In a number of recent articles, Jacques Sapir has argued for the 'logic of fronts', stating that the Left must temporarily subordinate its ideological differences with far-right groups such as the Front National to pursue the common objective of leaving the euro. Writing for Le Monde Diplomatique, Frédéric Lordon strongly rejects this view, arguing that any euro-exit must be from the left and to the left, not shackled to forces with fundamentally different conceptions of what 'national sovereignty' would entail.
By Frédéric Lordon. Translated by David Broder
Will the debate on the euro ever be free of the curse of the Front National? Without doubt, everything seems set on condemning it to this association, especially in an era when all kinds of confusion and hysteria mix together to the extent that it is impossible to have even the slightest rational debate. But what are we to say when some of the advocates of euro exit add to the intellectual mayhem, identifying themselves as of the Left but then calling for improbable alliances with the far Right?
In July, in the wake of the ‘No’ vote in Greece’s referendum, the philosopher Alain Badiou expressed his hope that a new sequence was opening up. A few hours after Alexis Tsipras’s resignation, he bemoaned the Greek prime minister and his advisors missing this ‘unique’ political opportunity.
Translated by David Broder
1 We thought that we were right in thinking that the guiding principle of Syriza, winner of the Greek elections, was a vigorous ‘No’ to austerity. As such, we thought that it would categorically refuse all the anti-social, regressive conditions – attacking the most basic principles of the aspiration to equality and a tolerable life for the people – which the various financial authorities and their European cover made the condition of their loans. Many people furthermore rejoiced in the possibility of a new political orientation finally emerging in Europe, one absolutely different from the reactionary consensus in which all states have kept their respective public opinion for thirty years, whether out of consent or by force.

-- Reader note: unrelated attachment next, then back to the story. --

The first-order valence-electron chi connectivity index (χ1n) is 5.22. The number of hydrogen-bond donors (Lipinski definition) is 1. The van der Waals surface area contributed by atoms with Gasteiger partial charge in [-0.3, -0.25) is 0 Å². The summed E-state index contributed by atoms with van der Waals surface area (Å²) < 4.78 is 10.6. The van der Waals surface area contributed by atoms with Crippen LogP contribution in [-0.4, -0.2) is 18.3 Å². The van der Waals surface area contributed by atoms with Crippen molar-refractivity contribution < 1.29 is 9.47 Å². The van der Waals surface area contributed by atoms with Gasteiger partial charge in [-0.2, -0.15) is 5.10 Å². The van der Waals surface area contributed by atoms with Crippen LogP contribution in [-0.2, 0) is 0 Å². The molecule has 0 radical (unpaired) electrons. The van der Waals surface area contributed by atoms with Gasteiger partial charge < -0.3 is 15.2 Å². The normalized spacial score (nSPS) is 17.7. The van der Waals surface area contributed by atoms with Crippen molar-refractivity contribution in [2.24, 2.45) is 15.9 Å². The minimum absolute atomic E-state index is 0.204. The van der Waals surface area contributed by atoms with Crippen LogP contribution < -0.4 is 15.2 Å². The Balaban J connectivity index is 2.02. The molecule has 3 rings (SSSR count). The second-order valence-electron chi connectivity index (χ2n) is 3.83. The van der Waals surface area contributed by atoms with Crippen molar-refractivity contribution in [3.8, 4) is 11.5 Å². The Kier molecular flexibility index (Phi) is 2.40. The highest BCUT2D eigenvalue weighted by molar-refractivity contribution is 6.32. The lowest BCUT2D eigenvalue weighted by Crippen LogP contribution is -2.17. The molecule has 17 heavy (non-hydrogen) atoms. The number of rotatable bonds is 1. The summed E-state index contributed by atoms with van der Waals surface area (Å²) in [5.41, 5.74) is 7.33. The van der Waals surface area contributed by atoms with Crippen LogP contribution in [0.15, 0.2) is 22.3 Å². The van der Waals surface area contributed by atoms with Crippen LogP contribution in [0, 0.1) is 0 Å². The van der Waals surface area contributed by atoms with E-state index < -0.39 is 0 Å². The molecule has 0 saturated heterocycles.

Is it selfish to want to be happy? On the contrary, thinks Alain Badiou: happiness is fundamentally egalitarian and to demand it, against its apparent impossibility, is a militant act. The interview below was translated by David Broder; see the original French text here.
(Photo: Badiou at Kendall College of Art and Design, Grand Rapids, 2014)
What encounters proved most decisive in giving your life its direction?
Alain Badiou: Before theatre and philosophy, it was something that my father said. Indeed, during the Second World War I had this screen memory take form, which was of decisive importance for my subsequent existence. I was six years old at the time. My father, who was in the Resistance – for which reason he was appointed Mayor of Toulouse upon Liberation – put up a big map of the military operations, in particular covering the developments on the Russian front. The frontline was marked out by a thin piece of string, pinned to the wall with tacks. I saw that the string and the tacks kept moving, though I did not ask too many questions; as a man operating in clandestinity, in front of the children my father was evasive about anything regarding the political situation and the war. This was spring 1944. One day, at the moment of the Soviet offensive in Crimea, I saw my father moving the string further left, clearly showing that the Germans were retreating toward the West. Not only had their conquering advance been held back, but now it was they who were losing vast swathes of territory. With a flash of understanding I said to him, ‘But then, maybe we’ll win the war?’ and for once he gave a very clear answer: ‘But of course, Alain! We just need to want it’.